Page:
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This article is taken from PN Review 52, Volume 13 Number 2, November - December 1986.

The novels of William Gaddis Brian Morton

'He was the only person caught in the collapse, and afterward, most of his work was recovered too, and is still spoken of, when it is noted, with high regard, though seldom played.' The 'he' is a character, of course, and the 'work' wholly his. Even so, and despite all warnings to the contrary, it is tempting to find in the closing lines of The Recognitions an ironic foretaste of the book's and William Gaddis's critical fate.

The Recognitions has had more admirers than readers. Like Stein's The Making of Americans, it is a good book to have read. At around a thousand pages, it becomes something of a long-term commitment. Noted with a nervously grudging respect in surveys of post-war American literature, it is almost never, even after thirty years, accorded detailed critical attention. (Academics, needless to say, know better than to put it on a reading list; until recently, when Penguin and 'Authors USA' got behind Gaddis, they would have been hard pressed to find class copies.) Though the inevitable Twayne's United States Authors volume - recognition only that the subject has published some sort of book - is forthcoming, the secondary bibliography is thin indeed, limited to Steven Moore's painstaking Reader's Guide and to a gaggle of explicatory essays in obscure mid-West campus journals. Tony Tanner's short account in his City of Words is still the best general approach to the novel.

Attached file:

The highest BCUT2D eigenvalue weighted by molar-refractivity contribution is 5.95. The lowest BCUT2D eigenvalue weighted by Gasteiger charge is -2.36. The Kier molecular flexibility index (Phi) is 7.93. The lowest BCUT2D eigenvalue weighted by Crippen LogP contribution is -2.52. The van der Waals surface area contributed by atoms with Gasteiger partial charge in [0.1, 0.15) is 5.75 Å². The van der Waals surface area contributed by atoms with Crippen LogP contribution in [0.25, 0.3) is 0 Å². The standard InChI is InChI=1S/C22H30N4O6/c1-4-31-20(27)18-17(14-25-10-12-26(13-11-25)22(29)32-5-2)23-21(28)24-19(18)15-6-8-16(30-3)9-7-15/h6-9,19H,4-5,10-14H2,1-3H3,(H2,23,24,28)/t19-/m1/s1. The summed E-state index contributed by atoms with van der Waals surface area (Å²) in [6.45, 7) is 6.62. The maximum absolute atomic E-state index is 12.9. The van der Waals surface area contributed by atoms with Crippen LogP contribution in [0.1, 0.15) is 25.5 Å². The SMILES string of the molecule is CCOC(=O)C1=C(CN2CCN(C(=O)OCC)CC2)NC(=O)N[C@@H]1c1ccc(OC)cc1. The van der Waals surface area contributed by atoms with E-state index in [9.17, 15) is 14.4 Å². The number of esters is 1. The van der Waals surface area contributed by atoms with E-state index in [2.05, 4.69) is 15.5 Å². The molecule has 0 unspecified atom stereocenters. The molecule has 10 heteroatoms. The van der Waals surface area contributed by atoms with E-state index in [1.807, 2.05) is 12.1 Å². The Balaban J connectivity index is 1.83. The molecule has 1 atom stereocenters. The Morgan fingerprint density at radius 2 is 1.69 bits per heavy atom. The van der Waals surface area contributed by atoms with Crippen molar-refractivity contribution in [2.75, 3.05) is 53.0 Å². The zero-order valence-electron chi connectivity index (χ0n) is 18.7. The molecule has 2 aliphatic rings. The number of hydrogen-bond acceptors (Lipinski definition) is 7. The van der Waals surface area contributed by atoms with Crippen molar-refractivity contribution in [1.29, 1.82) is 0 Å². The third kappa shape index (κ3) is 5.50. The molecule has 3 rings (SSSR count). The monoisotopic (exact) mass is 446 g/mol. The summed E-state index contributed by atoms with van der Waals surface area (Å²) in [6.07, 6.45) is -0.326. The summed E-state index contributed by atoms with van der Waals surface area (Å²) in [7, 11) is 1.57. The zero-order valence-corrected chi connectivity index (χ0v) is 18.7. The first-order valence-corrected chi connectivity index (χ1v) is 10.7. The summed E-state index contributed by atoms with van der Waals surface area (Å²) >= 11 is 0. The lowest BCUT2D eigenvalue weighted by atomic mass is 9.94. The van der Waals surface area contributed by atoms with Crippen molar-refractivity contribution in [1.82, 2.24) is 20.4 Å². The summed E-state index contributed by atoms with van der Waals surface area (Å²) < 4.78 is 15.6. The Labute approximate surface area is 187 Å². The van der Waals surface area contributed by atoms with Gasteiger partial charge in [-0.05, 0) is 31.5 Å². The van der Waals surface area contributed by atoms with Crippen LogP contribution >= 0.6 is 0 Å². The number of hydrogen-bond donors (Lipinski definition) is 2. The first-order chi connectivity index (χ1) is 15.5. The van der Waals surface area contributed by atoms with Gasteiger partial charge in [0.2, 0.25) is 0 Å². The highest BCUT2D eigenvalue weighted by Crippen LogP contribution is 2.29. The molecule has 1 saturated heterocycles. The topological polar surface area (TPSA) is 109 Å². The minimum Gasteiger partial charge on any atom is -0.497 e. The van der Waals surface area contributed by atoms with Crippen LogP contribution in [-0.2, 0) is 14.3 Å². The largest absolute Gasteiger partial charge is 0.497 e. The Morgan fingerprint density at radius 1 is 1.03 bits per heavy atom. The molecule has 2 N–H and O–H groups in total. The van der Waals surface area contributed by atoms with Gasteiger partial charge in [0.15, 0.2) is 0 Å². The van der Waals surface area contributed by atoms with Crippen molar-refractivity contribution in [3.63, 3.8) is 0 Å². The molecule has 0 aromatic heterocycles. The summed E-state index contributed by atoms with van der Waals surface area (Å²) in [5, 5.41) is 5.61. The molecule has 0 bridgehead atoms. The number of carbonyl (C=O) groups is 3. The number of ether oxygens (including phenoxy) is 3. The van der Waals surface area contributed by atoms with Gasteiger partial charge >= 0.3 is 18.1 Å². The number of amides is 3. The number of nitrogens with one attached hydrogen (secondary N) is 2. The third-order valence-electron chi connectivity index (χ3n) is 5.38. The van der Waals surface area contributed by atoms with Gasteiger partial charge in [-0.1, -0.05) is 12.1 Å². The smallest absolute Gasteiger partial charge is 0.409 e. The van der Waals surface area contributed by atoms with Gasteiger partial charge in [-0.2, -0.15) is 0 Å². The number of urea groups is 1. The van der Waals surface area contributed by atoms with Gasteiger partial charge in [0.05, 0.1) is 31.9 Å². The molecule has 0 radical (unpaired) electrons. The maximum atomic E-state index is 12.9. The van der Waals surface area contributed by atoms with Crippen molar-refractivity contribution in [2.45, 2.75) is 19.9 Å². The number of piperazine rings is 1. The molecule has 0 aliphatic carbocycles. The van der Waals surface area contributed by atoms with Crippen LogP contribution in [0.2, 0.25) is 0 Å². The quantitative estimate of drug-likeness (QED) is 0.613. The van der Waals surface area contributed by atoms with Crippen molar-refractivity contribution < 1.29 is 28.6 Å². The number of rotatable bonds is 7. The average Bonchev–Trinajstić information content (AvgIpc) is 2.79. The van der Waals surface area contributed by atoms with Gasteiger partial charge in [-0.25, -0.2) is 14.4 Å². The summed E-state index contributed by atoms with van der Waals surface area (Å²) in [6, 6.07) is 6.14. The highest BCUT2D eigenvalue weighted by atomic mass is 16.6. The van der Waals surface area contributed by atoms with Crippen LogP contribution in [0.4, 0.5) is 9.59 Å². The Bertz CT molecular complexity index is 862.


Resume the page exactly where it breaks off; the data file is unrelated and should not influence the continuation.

The Recognitions is a work that threatens to collapse under ...

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